Three CSI Faculty Win National Science Foundation Grant
Three faculty members at the College of Staten Island have received an $839,000 National Science Foundation Robert Noyce grant to train tomorrow's teachers. The funding builds upon the success of the college's Teacher Education Honors Academy, whose goal is to produce outstanding math and science teachers for high-need schools. The co-authors of the grant proposal are Jane Coffee of the mathematics department and Susan Sullivan and Irina Lyublinskaya of the education department.
$6 Million to Hunter School Of Social Work Family Center
The Hunter School of Social Work has received a $6 million five-year grant from the U.S. Department of Health and Human Services to operate the National Child Welfare Resource Center for Permanency and Family Connections at Hunter. The NRC, which is under the direction of professor Gary Mallon, provides training, technical assistance and information services to child-welfare policymakers, administrators and staff in programs designed to ensure the safety and well-being of young people in the child welfare system, and to strengthen their families.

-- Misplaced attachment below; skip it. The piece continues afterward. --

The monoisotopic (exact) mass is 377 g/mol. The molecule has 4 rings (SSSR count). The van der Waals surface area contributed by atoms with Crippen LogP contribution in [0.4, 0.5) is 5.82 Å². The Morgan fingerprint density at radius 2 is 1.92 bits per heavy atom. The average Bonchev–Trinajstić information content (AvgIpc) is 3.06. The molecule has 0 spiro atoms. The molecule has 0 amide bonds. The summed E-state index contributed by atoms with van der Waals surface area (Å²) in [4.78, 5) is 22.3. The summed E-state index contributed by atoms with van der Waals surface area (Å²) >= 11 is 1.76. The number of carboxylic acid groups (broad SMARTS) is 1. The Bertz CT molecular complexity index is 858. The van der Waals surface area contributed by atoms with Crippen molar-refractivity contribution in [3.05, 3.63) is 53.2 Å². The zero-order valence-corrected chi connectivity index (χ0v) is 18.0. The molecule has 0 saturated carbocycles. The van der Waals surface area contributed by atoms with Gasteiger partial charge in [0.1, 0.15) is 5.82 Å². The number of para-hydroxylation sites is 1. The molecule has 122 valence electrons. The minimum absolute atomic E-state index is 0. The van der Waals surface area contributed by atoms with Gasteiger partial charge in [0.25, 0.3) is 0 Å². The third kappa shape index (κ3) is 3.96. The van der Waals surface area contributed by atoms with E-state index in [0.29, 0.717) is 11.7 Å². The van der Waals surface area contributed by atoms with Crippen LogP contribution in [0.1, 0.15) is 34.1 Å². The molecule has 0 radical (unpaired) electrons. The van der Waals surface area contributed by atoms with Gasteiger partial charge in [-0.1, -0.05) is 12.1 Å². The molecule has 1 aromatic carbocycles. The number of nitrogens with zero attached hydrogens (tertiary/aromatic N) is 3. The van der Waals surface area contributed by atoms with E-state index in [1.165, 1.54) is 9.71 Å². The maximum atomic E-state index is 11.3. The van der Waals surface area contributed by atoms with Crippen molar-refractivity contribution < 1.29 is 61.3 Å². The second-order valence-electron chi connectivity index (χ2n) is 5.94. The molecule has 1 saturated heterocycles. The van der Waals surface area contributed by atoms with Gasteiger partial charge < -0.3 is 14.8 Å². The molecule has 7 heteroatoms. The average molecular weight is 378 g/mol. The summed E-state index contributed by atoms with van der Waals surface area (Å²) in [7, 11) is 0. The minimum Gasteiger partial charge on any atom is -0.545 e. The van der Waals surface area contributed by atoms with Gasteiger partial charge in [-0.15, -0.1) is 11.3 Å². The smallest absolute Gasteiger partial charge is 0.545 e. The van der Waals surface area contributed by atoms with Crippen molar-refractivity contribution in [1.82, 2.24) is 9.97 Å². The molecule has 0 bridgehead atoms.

New York Times Rave Review Of Thomas Bradshaw Play
Thomas Bradshaw, assistant professor of mass communications at Medgar Evers College and 2009 Guggenheim-award-winning playwright, received a rave New York Times theater review for his Off-Broadway stage play "The Bereaved." The Times said Bradshaw "has proved in play after play that he has a confident vision of the theater that is his own." Bradshaw is the author of "Strom Thurmond Is Not a Racist," winner of the 2005 American Theatre Co-op National Playwriting Contest, as well as "Cleansed," "Purity," "Southern Promises," "Dawn" and "Prophet."
British Book Prize to John Jay Assistant Professor David Green
David Green, assistant professor of sociology at John Jay College of Criminal Justice, received the British Society of Criminology's 2009 Book Prize for When Children Kill Children: Penal Populism and Political Culture (Oxford University Press, 2008). The book examines the role of political culture and penal populism in response to child-on-child homicide. Green's research interests involve the interrelationship between crime, the mass media, public opinion and politics in a comparative perspective.